Home >Opinion >A wish list for Indian banks

2018 will be a big year for Indian banks with a resolution to the bad loan problem finally in sight as well as a big bang recapitalization programme for state-owned lenders. The start of what will likely be an eventful year is a good time to introspect and set goals to ensure they don’t go back to business as usual. Here is a five-point wish list for Indian banks in 2018.

Be more customer-friendly: While big borrowers might well be the source of all their troubles, in many cases Indian banks treat the small customer shabbily. This takes many forms as we have seen in the last year.

Some of the biggest banks have hit unsuspecting customers with high penalties for not maintaining minimum account balances. In another instance , officials of ICICI Bank have been accused of misselling insurance products as fixed deposits to illiterate customers. Selling add-on products without explicit customer consent (consumers have to opt out rather than opt in) is a popular cross-selling technique. As bancassurance has become a big contributor to profits, unscrupulous bank officials loaded with unrealistic targets are putting customers in the way of financial harm.

While cross-selling is not a crime, the manner in which it is being done is unjust to the customer. Then there is the issue of floating rate loans, especially home loans. In a down cycle, rates never seem to reduce as much as the Reserve Bank of India’s policy rate cuts. Former RBI deputy governor K.C. Chakrabarty has described the floating rate regime as “non-transparent and discriminatory." Indian banks would do well by starting to treat the small customers well.

Be more open in embracing technology and fintech companies: The beginning of 2017 saw commercial banks trying to protect their turf against non-bank mobile wallet and payment companies by blocking transactions citing security concerns. In payments, fintech companies have stolen a march. Indeed, Axis Bank’s acquisition of FreeCharge was a clear sign that traditional banks could no longer ignore the new-age companies. The next area where fintech will expand is loans, traditionally the home turf of banks. Lenders such as State Bank of India, Yes Bank and Kotak Mahindra Bank have started to incubate fintech firms in the hope of technology solutions. They should be quick to implement these as well.

Take cyber security more seriously: The flip side of increasing technology is cyber fraud. In 2015-16, there were 16,468 cybercrimes related to ATM, debit card, credit card and net banking fraud, government data showed in response to a Parliament question.

The following fiscal saw a malware injection lead to a breach of 3.2 million debit cards, the largest such incident reported so far. In July 2016, Union Bank of India fell prey to hacking and lost $171 million, but luckily got it back because the hackers made a silly mistake.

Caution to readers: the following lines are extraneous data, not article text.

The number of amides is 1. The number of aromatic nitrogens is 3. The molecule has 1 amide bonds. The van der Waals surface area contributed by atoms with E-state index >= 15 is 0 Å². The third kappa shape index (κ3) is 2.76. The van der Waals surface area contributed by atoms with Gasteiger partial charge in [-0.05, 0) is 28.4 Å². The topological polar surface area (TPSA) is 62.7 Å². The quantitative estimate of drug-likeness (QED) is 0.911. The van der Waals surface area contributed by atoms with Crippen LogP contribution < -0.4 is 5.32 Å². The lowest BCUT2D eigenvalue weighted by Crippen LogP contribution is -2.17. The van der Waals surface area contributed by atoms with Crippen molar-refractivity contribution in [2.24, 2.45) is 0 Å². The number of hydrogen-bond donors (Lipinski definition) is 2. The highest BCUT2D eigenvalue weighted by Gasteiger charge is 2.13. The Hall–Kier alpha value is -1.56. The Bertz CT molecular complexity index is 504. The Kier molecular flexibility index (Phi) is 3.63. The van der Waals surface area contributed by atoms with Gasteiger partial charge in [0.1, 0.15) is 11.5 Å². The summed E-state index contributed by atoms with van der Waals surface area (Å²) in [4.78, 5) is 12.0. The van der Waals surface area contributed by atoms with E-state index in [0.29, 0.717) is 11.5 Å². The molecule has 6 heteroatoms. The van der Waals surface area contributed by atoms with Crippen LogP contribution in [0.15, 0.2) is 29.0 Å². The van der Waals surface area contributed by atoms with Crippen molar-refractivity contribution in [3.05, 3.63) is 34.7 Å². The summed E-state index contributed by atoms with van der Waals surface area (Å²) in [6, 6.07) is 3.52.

In its June Financial Stability Report, RBI has warned that “concerns arising from frauds and cyber-attacks remain elevated with the recent global ransomware attacks." In an increasingly interconnected India, where everything is linked with Aadhaar, which comes with its own set of issues, banks should be more vigilant in protecting customers from cyber risks.

Stop trying to cover up the scope of the NPA problem: In recent quarters, banks have been asked to report so-called divergences, the difference between Reserve Bank of India’s assessment of bad loans and their own. Big private sector lenders have had to reclassify their bad loans. In some cases, the reclassification has been four times as large as the bad loans originally reported as a result of which provisioning was lower and profits were inflated to the extent of 44%.

Banks have defended themselves by saying that RBI has been shifting goal posts, a charge rebutted by the central bank. While trying to avoid provisioning (which helps bump up net profit and pleases shareholders) seems to be a key driving force, it will be in the best interest of all if banks were to come clean on the actual levels of bad loans in their books.

Move decisively on bad loan resolution: It required RBI’s nudge for banks to finally start taking errant borrowers to bankruptcy court. Banks were hesitant to take sacrifices on their loans fearing higher provisioning and being pulled up by vigilance agencies years later. The new bankruptcy framework at least solves the latter problem. Only by cleaning up balance sheets will banks be able to kick-start credit growth and get back to regular business.

A corollary is that banks should start thinking in terms of stronger credit appraisal frameworks and be more open to sharing information, especially on errant borrowers. This will ensure that the bad loan problem, which has cropped up thrice over the past three decades, is nipped in the bud.

Ravi Krishnan is assistant managing editor, Mint.

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